Michael Blahut is one of the authors of a fantastic book called ‘Bula Pops!: A Memoir of a Son’s Peace Corps Service in the Fiji Islands’. If you are curious what he had to say not only about his literary work but also about Fiji, just read the interview.
Pasifika Truthfully: ‘Bula Pops!’ is quite an unusual book – you co-authored it with your son. How did that happen?
Michael Blahut: I collected his emails and letters from Fiji. After him serving a year there, I went to visit him along with his younger brother, Eli. We spent three weeks there and travelled to three islands. When I came back home, I started to consolidate his notes and formatted them into MS Word. After he returned from Fiji, I continued to work on the book. He was helping me for a month. When he went to California, we continued to refine the book via email.
PT: Why did you decide to write this memoir? Did you just want to share your son’s experience, or did you want to give people a glimpse of life in Fiji?
MB: There were a couple of reasons. First, we wanted to document the experience of living in Fiji because of the many unusual encounters my son had; plus I had experienced it myself first-hand, and I could relate to his situation. Imagine living in a Fijian village, at the top of a hill overlooking the Pacific Ocean, and enjoying this every day. The view was priceless.
Second, it was his Peace Corps experience, which he will draw upon every day for knowledge and solutions. His stories were funny and realistic; he showed his emotions and feelings.
PT: As you’ve mentioned, you had a chance to visit that South Pacific country. What was your first impression?
MB: It is a third world country, and do not let people tell you differently. There are resorts there that shelter the outside villages and the way people live. Staying the first night in my son’s village was an eye opener. The dogs were fighting and lizards were running up my leg. I had to go outside to use the bathroom, which was also part shower stall. I thought: ‘What am I doing here?’ But that all changed as I adapted. The water was beautiful and warm.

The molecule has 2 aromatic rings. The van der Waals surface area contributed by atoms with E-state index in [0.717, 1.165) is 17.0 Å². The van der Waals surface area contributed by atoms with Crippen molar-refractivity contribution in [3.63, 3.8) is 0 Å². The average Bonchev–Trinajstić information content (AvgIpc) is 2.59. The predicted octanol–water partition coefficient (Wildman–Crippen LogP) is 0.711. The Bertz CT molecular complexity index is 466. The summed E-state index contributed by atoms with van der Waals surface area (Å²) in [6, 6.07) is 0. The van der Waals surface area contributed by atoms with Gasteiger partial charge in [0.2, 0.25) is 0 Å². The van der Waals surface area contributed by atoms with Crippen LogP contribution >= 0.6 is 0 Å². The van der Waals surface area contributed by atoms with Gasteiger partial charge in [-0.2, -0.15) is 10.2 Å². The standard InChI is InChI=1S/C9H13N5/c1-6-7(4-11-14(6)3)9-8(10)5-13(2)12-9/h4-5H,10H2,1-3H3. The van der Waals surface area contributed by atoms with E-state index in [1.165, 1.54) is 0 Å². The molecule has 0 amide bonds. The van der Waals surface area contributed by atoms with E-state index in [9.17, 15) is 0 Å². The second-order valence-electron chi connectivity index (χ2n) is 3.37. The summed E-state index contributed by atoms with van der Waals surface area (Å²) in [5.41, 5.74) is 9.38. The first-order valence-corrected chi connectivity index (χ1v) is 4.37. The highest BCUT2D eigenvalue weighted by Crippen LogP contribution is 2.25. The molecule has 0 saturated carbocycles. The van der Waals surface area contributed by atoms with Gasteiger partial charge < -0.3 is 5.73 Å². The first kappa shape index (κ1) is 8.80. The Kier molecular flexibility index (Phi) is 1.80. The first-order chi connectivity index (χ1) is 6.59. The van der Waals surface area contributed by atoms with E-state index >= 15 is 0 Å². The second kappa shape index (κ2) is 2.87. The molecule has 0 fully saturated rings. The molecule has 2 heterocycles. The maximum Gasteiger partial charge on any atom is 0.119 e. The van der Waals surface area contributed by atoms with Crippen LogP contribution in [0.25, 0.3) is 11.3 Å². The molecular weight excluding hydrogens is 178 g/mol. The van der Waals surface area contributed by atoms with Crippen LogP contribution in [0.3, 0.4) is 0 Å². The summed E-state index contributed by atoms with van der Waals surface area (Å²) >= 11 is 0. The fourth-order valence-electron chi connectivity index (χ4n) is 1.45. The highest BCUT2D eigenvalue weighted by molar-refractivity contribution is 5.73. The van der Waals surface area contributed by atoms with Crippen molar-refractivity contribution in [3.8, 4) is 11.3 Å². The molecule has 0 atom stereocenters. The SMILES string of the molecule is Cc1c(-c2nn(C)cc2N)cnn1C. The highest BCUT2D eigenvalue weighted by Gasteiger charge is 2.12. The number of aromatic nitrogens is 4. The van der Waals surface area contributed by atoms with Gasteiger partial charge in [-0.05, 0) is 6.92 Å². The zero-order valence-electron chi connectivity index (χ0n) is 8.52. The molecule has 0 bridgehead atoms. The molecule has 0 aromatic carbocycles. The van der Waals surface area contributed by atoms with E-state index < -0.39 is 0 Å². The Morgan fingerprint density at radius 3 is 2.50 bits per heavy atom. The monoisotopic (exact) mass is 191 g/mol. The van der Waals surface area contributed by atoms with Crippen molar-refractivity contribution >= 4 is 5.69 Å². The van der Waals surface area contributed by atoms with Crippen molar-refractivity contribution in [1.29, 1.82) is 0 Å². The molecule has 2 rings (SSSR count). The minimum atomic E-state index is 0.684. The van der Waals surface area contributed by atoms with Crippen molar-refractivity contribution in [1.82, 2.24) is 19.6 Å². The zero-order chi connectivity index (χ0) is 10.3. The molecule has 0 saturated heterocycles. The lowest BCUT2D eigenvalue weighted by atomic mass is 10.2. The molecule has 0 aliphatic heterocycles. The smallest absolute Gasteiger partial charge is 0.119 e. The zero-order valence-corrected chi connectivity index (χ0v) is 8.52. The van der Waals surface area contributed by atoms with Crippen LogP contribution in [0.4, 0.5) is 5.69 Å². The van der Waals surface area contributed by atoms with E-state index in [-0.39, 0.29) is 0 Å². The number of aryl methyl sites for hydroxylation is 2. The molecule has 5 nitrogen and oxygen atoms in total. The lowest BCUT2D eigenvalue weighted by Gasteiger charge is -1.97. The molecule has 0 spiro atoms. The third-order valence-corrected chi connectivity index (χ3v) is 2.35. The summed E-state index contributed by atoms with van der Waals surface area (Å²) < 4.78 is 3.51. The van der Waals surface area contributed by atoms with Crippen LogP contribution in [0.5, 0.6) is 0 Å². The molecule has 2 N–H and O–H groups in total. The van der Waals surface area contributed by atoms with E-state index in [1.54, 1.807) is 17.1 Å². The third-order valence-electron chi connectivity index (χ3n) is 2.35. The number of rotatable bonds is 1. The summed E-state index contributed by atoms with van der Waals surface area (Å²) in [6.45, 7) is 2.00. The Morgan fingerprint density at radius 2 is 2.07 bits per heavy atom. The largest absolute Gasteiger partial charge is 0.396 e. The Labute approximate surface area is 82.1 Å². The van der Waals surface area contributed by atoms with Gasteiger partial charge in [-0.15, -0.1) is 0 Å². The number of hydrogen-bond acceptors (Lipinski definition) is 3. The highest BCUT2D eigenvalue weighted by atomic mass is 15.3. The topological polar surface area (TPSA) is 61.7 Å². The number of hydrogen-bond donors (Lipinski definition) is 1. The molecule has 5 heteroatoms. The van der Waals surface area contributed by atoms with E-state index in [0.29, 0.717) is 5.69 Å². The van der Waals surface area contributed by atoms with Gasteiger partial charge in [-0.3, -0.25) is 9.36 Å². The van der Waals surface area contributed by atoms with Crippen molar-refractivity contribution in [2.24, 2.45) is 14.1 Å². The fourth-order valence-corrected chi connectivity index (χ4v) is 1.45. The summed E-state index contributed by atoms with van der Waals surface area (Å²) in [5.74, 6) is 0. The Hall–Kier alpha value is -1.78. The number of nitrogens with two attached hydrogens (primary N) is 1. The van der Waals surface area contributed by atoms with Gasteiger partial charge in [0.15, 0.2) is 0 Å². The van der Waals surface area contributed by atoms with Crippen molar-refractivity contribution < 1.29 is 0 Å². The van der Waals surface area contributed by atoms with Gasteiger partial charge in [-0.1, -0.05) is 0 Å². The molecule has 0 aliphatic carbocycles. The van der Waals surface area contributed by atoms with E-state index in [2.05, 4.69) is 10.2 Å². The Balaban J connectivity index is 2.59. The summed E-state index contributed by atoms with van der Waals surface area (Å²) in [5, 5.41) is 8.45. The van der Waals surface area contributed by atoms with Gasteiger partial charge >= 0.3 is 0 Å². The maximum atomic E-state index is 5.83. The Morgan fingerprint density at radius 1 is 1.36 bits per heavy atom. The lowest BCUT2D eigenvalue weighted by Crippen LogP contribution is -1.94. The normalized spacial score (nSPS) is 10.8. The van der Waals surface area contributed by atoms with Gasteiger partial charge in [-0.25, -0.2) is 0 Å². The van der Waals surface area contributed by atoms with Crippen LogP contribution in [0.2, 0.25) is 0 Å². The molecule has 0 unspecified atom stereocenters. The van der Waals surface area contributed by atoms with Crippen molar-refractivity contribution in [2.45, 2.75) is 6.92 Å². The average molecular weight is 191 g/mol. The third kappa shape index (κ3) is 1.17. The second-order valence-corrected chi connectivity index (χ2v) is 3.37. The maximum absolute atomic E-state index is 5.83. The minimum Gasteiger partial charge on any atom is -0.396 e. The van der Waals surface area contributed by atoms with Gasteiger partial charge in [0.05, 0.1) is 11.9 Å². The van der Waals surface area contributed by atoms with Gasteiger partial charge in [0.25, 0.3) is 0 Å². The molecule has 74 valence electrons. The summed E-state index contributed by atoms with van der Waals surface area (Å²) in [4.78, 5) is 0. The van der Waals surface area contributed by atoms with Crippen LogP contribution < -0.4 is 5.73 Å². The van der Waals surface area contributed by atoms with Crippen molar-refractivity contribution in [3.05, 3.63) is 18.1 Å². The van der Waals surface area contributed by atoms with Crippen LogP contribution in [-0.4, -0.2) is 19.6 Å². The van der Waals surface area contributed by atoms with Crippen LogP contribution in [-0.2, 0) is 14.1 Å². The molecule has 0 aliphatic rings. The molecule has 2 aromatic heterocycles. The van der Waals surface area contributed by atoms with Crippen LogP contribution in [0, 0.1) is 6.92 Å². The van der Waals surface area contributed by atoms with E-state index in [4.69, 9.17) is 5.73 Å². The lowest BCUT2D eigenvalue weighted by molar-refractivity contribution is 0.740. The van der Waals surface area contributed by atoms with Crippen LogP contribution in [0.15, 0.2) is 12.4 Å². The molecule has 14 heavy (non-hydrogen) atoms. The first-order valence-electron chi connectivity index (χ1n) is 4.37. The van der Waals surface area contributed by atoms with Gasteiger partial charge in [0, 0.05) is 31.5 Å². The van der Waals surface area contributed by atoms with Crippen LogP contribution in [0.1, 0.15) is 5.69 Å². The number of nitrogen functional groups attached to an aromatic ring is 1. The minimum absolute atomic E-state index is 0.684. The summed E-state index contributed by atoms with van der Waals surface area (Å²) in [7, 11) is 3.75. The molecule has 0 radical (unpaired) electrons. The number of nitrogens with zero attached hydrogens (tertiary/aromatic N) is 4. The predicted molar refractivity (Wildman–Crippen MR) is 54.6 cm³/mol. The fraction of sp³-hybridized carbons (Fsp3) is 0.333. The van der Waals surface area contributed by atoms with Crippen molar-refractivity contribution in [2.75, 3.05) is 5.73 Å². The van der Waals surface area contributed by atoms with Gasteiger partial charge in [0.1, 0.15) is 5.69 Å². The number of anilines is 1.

PT: Did Fiji live up to your expectations?
MB: I wasn’t sure what to expect. In the end, it was a wonderful experience. Snorkeling in the ocean and experiencing Fiji time. The people were friendly and helpful. It also helped that my son had learned Fijian and he could converse with the natives.
PT: You were in Fiji for a short period of time. Your son lived there for over 2 years. What were his thoughts of the country, its people and their culture?
MB: He was able to work for the Chief of his province and learned how the Fijians controlled the land, and the Fijian-Indians could only lease it. My son worked closely with many people. Some of them weren’t too motivated to do things or make changes. No guns are allowed in Fiji, so there are no shootings or real bad crimes. The Fijian diet consists of a lot of carbohydrates, and many of the Fijians are big people. There is a conflict between the Indians, who take up 50% of the population, and the native Fijians, who rule. The Fijian food is bland, the Indian food has more spices. It is a country that continues to grow, but they are slow to react to changes.
PT: It’s hard not to become a different person after living abroad for such a long time. In your opinion, how did the sojourn change your son?
MB: He felt a stronger need to connect with people and help them in more ways. He is now attending medical school at the West Virginia School of Osteopathic Medicine.
PT: Would either of you like to come back there one day?
MB: Yes, we talked about it. He still stays in touch with one Fijian there. We may come back when we find time in the future. This would definitely complete my son’s journey.